Additional methods attempted to improve the extraction efficiency or quality control (QC) were futile. More specifically, it is common in molecular biology to add carrier RNA during DNA extraction to improve the extraction efficiency or yield, particularly with columns. In this experiment, adding carrier RNA did not affect recovery and detection by the high-throughput methods and only partially increased detection by the low-throughput method (see Fig. S1 in the supplemental material). Gel electrophoresis is a low-cost quality assurance/QC method typically used to test whether enough library product was produced by a PCR or library construction for next-generation sequencing, but the effectiveness of this approach has, to our knowledge, not been assessed for modern library construction protocols and specifically for low-biomass samples. Amplicon libraries from only 26 of the 72 DNA extraction positive controls (5-, 50-, 500-, and 5,000-cell inputs) generated a visible band in a 2% agarose gel, while 37 libraries were shown to have enough reads to be included in the analysis by the KatharoSeq exclusion method (Fig. S2b). This demonstrates that library success based on the presence of a band in a gel has a 30% false-negativity rate and thus should be absolutely avoided for low-biomass applications. Of the 37 successful libraries, 1 was from a 5-cell input, 2 were from 50-cell inputs, 16 were from 500-cell inputs, and 18 out of 18 were from 5,000-cell inputs. None of the DNA extraction negative controls showed a band in the gel, and each of these negative controls generated fewer than 683 reads. From these results, we deem it unwise to utilize gels to QC low-biomass libraries and instead insist on the use of read counts from positive and negative controls.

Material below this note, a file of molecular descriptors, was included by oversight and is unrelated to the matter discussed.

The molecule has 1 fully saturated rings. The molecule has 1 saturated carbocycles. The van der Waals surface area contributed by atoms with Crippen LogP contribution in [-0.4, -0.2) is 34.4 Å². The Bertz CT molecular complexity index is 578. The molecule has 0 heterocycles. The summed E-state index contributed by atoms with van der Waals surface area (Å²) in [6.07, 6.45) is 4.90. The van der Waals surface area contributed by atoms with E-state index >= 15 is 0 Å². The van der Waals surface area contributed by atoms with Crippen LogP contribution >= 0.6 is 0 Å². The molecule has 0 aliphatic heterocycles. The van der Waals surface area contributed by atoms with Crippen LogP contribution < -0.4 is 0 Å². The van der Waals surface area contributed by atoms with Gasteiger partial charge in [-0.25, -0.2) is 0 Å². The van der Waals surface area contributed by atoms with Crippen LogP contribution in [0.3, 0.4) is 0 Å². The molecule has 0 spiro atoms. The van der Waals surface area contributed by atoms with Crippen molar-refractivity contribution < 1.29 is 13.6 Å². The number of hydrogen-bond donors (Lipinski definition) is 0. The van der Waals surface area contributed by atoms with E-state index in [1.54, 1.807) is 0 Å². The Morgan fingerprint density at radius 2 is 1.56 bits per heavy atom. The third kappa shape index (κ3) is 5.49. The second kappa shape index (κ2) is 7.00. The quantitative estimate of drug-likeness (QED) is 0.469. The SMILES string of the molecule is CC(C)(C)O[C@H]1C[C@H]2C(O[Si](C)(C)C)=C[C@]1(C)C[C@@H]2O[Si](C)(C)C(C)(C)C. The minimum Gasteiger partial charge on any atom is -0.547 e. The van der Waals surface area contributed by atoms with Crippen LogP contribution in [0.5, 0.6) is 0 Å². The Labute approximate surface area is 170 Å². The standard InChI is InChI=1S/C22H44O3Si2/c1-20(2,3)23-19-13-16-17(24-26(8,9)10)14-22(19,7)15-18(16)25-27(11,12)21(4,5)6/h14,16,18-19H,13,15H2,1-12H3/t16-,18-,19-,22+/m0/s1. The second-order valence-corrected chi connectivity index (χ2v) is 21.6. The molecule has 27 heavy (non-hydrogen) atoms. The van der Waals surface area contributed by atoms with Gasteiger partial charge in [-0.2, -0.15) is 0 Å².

Copyright © 2018 Minich et al.
This content is distributed under the terms of the Creative Commons Attribution 4.0 International license.
Copyright © 2018 Minich et al.